This proposed stage of Camino de Santiago is quite short, only 20km. That is because along the endless flat I was becoming lazy and so was the group I was walking with. The days were really hot (over 40 degrees Celsius, over 110 Fahrenheit) and little by little we were stopping around midday for longer and longer “siestas”, taking it really easy and then arriving quite late to our destination. But the thing is that we weren’t getting up really early in the mornings as most pilgrims do in order to arrive to the day’s destination before the midday’s heat. Therefore, we entered in a laziness turmoil which slowed us substantially for the remaining of the “meseta” until Leon.
However, I and the rest of pilgrims whom I were walking with and hanging out in the evenings really enjoyed this part. The big lunches and siestas often in the shade of some trees in the middle of the countryside were a fun rest. The evenings in the plazas of the Camino de Santiago’s villages were most entertaining having long dinners and wines and enjoying the sunsets and the songs of thousands of swallows. And the late nights, usually still accompanied by the wine, were just superb in the coolness of the air after the roasting daytime, I remember vividly the hypnotizing chirping of crickets and the flights of bats.
The reason for me telling here some bits of my personal experience instead of going through a number of practical details is because I want to leave the reader, the future pilgrim, with the impression that it’s their choice what they do every day, their timetable, the length to walk, the final destinations for the day shouldn’t be determined by a guide book, or by what the other pilgrims are doing. The course of action shouldn’t even be affected by a tight time to walk El Camino de Santiago, there is no need to rush to get to the end before your vacation days end, and wherever you get is fine. Remember this is “your” Camino and just enjoy it and be happy.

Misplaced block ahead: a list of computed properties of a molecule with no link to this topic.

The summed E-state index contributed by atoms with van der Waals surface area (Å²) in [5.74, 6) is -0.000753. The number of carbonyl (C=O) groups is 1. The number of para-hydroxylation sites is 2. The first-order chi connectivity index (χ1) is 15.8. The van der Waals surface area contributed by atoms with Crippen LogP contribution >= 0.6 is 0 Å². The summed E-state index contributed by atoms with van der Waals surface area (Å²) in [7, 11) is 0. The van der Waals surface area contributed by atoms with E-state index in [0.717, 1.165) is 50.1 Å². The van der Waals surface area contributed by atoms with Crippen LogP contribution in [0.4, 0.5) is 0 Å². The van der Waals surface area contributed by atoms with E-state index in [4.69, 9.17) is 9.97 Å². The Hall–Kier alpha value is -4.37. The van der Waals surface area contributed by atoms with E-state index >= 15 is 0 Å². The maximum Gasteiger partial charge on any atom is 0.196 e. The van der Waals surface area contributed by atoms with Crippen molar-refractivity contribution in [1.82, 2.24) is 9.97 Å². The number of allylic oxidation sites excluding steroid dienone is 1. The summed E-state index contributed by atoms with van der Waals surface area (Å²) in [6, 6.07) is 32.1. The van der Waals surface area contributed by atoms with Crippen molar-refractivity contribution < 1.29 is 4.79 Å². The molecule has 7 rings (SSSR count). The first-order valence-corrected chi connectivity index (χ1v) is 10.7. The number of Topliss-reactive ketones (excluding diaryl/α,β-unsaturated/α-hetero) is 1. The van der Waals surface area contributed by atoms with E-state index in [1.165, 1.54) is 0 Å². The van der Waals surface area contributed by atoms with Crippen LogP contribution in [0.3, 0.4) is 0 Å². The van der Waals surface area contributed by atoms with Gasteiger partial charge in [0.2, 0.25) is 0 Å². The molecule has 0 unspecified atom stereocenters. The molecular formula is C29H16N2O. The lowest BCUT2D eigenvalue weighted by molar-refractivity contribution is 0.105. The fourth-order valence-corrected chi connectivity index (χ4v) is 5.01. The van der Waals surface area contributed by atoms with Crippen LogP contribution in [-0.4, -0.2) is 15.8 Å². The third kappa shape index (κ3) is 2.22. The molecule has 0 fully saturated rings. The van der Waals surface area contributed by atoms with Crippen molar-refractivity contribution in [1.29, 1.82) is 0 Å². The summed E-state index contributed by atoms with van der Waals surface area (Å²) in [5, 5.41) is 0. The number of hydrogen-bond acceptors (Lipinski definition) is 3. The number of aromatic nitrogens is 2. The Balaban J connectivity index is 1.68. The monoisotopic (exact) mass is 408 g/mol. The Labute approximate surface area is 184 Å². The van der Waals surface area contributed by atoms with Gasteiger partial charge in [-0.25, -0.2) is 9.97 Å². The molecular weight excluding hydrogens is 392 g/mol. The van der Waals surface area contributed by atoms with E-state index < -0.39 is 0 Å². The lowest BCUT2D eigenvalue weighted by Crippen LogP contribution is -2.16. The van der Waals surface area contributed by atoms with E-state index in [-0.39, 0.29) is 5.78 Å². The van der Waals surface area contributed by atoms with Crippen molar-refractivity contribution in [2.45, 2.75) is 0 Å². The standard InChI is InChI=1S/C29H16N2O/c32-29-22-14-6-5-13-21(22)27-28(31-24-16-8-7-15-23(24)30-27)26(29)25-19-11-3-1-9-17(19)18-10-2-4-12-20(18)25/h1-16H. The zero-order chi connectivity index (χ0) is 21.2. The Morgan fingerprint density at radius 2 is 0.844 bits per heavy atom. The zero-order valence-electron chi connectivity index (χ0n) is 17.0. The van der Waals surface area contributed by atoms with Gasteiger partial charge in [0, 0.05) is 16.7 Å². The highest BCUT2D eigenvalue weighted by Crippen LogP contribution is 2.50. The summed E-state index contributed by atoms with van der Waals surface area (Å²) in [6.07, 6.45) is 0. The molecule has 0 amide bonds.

Talking now more about practical facts, the landscape today continues the same, flat and dry, no trees. The villages are small and charming and a bit before Castrojeriz, the Way of St. James goes through a very interesting point the ruins of the monastery of San Anton which has 600 years of very interesting history and grandeur between the 12th century, when it was founded, until it was closed in the 18th century. Since 2002, when a foundation recovered it after more than a century completely closed down, it’s a rustic pilgrims’ hostel in the summer, also a Jacobean library and a center of Compostela studies. You could stay there for the night and be sure that it would be an unforgettable experience but remember before making up your mind that there are no shops or bars around; it is literally in the middle of nowhere.
Castrojeriz is a nice and historic medium size village which, as everything in this area, has lost the splendor of its medieval past. However it will still have everything you might need. It’s on the base of a high and steep hill with a castle on the top. If you keep some energy after the pilgrimage day I strongly recommend you to climb up to the top to admire the breathtaking sunset. The scenery is just fantastic; you can see endless miles and miles of flat land and the roofs of Castrojeriz village down on one side of the hill…